Originally Posted by Steve-O
I am a advanced MS Windows user, which makes me very dangerous with Linux.
I have a Supermicro computer with an on board LSI Mega raid SAS controller chip.
I have 4 - 1TB hard drives. Due to limitations with the LSI chip (the LSI chip can't handle more than 2TB raid) I created 2 hardware Raid 0 drives, then mirrored them in software during the install of RHEL 5.3 to get my Raid 10.
I installed the LSI driver by typing "linux dd" during the install.
Everything was working fine until at the end of the install I updated all the software packages installed with the latest updates from Redhat, which changed the Kernel from 2.6.18-128.el5 to 2.6.18-128.1.10.el5. I noticed at the end of the update process there were some warnings that the LSI drivers could not be found. Then I rebooted and now the raid is not found.
I can and did use grub to boot with the original kernel and I am now up and running again but I would like to update the kernel some day.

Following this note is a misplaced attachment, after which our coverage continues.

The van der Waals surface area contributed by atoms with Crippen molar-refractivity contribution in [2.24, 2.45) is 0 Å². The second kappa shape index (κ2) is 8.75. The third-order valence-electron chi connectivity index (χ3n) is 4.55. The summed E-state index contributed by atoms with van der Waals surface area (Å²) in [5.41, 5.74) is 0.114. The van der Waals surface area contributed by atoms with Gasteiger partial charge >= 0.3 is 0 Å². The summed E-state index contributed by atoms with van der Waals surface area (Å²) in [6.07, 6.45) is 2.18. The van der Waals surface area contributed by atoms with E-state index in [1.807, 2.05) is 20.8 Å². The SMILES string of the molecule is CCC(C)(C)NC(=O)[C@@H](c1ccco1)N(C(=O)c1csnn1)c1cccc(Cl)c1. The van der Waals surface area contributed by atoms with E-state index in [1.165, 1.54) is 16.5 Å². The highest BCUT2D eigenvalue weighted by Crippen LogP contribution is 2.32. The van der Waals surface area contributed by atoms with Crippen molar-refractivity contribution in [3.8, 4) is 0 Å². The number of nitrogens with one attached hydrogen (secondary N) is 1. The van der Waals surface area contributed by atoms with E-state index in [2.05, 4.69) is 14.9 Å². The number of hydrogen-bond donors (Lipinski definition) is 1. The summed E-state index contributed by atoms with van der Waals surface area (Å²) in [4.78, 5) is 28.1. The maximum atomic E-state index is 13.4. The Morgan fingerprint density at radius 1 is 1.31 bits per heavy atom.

Of course Redhat says not their chip, not their problem.
Supermicro says since it worked before the update, its Redhats problem.
I haven't called LSI yet.
How do I load this driver after the install?
Well, if the LSI drivers are missing for your new kernel, that's obviously why it's not working. As to the WHY...how did they get installed the first time? Did it 'just work' out of the box with the old kernel? If so, then RedHat missed something, and needs to provide it.
If NOT, and you had to install the drivers, you need to compile them against the source for your new kernel. Thankfully, that's not a difficult thing most of the time.
You don't say what version of RedHat you're using (4? 5? AS? ES?), or what LSI controller (lots of MegaRAID's on their site), so it's hard to be specific. You can try to download the driver from the LSI website (easy to find there, RedHat mentioned specificially), and install it. Usually straightforward, and comes with instructions. If not, RedHat support CAN walk you through that, along with compiling a new kernel module.